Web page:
Blind trusts are a way to circumnavigate real or assumed conflicts of interest. A public individual can put their money and assets that might generate a conflict of interest into a blind trust. They can then give the cash and property to an independent trustee. The authority figure can then say they do not know how their choices in office will affect their economic interests. They do this because they have no oversight over those interests.
Twelve states have laws that manage blind trusts. Federal ethics laws also contain guidance about:
what can be classified as a blind trust; and
how it should operate to stay within the law.
How Company Executives Can Benefit from Blind Trusts
Though they are often associated with government officials, blind trusts can also be relevant to corporate officers, directors, and shareholders. If these individuals own shares in the company they work for and have access to insider information, it may call into question whether their actions are motivated by what is best for the company (as required by law) or what is best for them.
Corporate insiders are restricted from selling company shares for as long as they are affiliated with the company, yet, there is usually a "window period" where trading is allowed. If an insider sets up a blind trust during this window period, the trustee has the freedom to sell stock without breaking insider trading laws.
How Lottery Winners Can Benefit from Blind Trusts
While politicians and company insiders can use blind trusts to avoid conflicts of interest, lottery winners can also benefit from blind trusts. Lottery winners, or people receiving a financial windfall, might establish this type of trust for another purpose: privacy surrounding their finances.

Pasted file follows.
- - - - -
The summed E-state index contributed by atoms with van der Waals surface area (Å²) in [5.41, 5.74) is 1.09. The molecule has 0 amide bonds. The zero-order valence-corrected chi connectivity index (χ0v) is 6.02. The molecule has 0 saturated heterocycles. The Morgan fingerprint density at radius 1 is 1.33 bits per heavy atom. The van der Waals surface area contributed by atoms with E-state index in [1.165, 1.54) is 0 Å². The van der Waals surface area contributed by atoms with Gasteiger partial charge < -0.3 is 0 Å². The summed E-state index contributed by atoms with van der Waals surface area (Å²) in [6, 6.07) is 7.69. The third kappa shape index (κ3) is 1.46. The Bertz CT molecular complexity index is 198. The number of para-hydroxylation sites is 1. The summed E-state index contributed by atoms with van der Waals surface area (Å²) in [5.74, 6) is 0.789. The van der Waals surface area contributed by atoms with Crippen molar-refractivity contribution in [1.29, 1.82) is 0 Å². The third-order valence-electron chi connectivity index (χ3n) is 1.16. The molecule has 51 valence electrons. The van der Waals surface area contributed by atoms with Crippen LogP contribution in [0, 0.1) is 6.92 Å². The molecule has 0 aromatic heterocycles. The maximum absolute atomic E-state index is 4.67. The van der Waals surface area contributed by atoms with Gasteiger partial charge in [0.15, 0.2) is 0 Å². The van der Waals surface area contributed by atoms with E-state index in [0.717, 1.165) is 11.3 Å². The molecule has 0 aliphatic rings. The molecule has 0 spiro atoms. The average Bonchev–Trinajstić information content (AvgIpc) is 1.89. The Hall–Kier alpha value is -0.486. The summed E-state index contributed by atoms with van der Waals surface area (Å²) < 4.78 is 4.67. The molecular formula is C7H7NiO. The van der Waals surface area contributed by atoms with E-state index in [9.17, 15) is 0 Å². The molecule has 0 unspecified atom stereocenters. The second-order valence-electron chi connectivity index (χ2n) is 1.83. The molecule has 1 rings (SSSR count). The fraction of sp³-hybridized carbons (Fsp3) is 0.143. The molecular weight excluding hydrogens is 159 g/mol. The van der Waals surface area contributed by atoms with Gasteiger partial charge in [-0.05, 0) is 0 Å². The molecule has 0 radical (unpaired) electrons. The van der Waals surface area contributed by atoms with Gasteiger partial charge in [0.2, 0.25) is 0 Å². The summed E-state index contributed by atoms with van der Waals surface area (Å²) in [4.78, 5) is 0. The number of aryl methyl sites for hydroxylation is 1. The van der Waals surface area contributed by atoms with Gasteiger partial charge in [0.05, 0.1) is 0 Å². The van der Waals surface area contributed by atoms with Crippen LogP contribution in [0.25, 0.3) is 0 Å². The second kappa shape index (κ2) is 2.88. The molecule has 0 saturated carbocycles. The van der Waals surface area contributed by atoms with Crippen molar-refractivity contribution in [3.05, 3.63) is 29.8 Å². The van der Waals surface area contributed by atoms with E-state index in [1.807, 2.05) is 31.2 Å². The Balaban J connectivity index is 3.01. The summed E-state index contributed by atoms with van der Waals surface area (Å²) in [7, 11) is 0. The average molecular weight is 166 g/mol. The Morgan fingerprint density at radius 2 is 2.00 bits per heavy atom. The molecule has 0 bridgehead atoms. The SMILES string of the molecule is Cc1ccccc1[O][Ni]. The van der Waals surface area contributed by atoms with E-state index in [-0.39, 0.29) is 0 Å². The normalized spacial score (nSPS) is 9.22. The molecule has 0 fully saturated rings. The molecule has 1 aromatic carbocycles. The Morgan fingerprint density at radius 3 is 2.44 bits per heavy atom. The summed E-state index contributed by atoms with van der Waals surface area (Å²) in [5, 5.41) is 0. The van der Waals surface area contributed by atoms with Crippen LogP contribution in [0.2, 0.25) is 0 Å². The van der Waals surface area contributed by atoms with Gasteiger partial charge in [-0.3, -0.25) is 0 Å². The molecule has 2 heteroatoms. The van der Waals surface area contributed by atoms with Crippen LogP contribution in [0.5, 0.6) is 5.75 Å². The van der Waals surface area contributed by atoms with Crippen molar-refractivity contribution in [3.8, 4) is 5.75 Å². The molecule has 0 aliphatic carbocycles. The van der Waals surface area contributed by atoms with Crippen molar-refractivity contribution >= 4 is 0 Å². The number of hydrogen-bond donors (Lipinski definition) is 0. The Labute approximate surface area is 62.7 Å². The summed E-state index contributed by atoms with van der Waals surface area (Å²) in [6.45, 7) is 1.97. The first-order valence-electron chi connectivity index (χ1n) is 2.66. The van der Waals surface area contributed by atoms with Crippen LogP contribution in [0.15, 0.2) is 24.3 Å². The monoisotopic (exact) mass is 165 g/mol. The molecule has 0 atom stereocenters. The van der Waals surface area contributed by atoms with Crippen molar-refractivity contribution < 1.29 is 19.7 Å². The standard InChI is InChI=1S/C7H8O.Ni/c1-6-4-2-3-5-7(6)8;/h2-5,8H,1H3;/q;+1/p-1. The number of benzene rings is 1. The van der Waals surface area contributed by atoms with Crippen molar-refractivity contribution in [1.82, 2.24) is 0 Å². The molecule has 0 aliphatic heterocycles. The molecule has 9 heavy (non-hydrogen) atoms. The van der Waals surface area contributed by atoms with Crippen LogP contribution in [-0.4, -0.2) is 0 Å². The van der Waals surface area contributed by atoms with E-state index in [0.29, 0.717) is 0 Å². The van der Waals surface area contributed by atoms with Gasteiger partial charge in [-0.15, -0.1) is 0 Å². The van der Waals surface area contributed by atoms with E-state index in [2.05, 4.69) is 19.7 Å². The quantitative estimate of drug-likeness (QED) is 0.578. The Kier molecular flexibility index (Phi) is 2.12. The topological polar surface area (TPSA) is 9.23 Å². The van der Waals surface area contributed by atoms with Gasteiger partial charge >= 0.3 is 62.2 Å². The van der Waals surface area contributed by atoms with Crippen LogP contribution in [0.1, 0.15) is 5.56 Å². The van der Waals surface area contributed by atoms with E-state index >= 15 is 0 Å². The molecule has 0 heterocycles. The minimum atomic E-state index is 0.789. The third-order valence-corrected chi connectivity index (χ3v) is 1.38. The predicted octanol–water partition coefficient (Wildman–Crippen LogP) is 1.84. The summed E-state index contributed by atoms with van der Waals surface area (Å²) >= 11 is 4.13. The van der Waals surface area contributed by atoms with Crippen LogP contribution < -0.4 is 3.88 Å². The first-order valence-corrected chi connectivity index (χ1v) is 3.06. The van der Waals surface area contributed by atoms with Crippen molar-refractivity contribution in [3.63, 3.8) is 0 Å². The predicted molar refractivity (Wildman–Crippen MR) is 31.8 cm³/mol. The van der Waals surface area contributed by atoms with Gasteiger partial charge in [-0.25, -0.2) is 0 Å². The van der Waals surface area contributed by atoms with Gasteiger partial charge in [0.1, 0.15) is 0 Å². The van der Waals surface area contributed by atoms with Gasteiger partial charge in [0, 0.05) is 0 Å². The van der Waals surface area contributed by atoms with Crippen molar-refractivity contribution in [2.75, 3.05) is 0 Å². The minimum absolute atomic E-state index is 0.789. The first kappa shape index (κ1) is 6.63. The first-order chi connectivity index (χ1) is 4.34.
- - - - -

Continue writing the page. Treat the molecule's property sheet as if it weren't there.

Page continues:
Let's say you win the $1 billion Powerball lottery. As excited as you are to receive that check, you decide you want to remain anonymous. Perhaps you’re worried about thieves, scammers, or simply friends and family asking for money. While it might seem like a given that winners should get to choose whether they want their names publicized, not all states allow anonymity.
If you live in one of those states, you can use a blind trust to protect your identity. However, “blind” trust is a bit of a misnomer in this situation. In this case, you would want to create a regular trust in someone else’s name. You remain in control of the trust and its money and property, but the general public cannot see that it's linked to you.
How to Create a Blind Trust with a Lawyer
Creating blind trust is not easy. Depending on its use, you may have to follow specific federal and state laws, including rules about disclosures, conflicts of interest, who can be the trustee, and what kind of communication is allowed between the trustee and beneficiary.
A blind trust can be an excellent way to protect your privacy and prevent conflicts of interest, but only if it is set up correctly. An experienced estate planning attorney can help you set up a blind trust that meets your needs and complies with the law. Call us today at 614-389-9711 to schedule a consultation.
Want to learn more about trusts and estate planning? Download our Consumer’s Guide to Estate Planning in Ohio.